re: putting their SQL in the database?

July 25, 2001 - 8:52 am UTC

Reviewer: Tom from Florida

Lionel misinterpreted my question. We use packages and package bodies extensively in our application; in fact, we don't use UPDATE or DELETE from clients at all. We do, however, use SELECT statements in the client. Is this a bad practice?
Perhaps my question should have been "Are you suggesting that we code SELECT statements into packages and return the cursor as an ORACLETYPES.CURSOR?"
In (the knowledgable) Tom's answer, he states "if you have them put their SQL in the database--you can fix (they can fix) poorly performing queries in the stored procedures...."
I assume he also means SELECT statements. Am I wrong?

to: tom from fl

July 25, 2001 - 9:36 am UTC

Reviewer: Lionel Mandrake from Burpelson, AFB

Tom (from FL):

Didn't mean to go tripping on you, and, yes, I did misinterpret your question - my bad. Let's just say yesterday was one of those days where we had a slew of "consultants" in-house that "had never worked with Oracle before, but we know SQL Server." Like that is a big help. Anyway, what we do here (even though you didn't ask) is encourage developers to put as much in the db as possible. If the client allows it (and the developer can do it), I encourage returning ref cursors. Most client-side development here is done using VB and using Oracle Objects for OLE on the client-side allows ref cursors with no problem. Having said that, though, I am not a developer, so a developer may have better input. Sorry for the confusion again.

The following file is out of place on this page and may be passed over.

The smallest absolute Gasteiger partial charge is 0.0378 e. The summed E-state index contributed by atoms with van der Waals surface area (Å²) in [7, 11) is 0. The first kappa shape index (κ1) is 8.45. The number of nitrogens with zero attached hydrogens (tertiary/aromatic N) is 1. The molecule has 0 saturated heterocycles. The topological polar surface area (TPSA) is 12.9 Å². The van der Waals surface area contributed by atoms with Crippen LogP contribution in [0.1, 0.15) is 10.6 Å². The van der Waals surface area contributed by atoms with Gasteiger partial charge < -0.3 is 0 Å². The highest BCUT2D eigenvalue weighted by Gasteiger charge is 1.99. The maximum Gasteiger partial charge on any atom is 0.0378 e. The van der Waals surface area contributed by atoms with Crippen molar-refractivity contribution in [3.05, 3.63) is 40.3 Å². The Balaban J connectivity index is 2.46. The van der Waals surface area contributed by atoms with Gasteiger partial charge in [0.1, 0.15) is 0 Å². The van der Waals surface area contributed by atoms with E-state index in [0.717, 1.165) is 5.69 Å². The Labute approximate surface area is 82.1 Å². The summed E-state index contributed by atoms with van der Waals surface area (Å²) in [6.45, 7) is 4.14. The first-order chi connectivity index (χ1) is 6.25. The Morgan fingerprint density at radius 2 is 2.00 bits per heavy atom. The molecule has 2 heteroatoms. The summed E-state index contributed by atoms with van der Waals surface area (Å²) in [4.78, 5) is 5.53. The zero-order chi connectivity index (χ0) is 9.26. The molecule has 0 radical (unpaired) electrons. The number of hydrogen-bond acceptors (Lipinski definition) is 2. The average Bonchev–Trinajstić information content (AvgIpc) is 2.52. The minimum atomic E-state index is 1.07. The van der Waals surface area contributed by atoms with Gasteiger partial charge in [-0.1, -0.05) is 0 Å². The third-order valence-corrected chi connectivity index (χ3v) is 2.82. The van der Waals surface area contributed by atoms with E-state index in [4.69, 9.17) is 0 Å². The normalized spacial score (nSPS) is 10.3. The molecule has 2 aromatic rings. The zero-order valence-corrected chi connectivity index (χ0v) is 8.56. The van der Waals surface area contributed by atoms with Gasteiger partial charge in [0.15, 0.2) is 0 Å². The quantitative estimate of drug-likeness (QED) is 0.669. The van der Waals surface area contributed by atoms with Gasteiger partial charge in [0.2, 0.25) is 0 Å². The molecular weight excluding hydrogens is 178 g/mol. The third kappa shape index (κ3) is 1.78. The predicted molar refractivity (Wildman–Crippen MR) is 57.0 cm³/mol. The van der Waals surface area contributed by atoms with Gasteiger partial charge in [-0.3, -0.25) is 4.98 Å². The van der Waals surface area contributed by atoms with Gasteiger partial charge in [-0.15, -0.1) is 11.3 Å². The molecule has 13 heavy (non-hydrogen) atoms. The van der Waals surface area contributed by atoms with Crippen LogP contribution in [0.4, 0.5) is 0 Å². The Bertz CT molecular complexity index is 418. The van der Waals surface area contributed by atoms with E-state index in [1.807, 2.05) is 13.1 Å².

-LM

Response to KT

July 30, 2001 - 2:26 pm UTC

Reviewer: Jim from Philly,PA

imho even experienced developers forget what the differences between DEV and PROD. So I require that a DBA install and compile stored procedures. I find that most developers are either inexperienced with Oracle or are not knowledgable about the configuration of the production environment.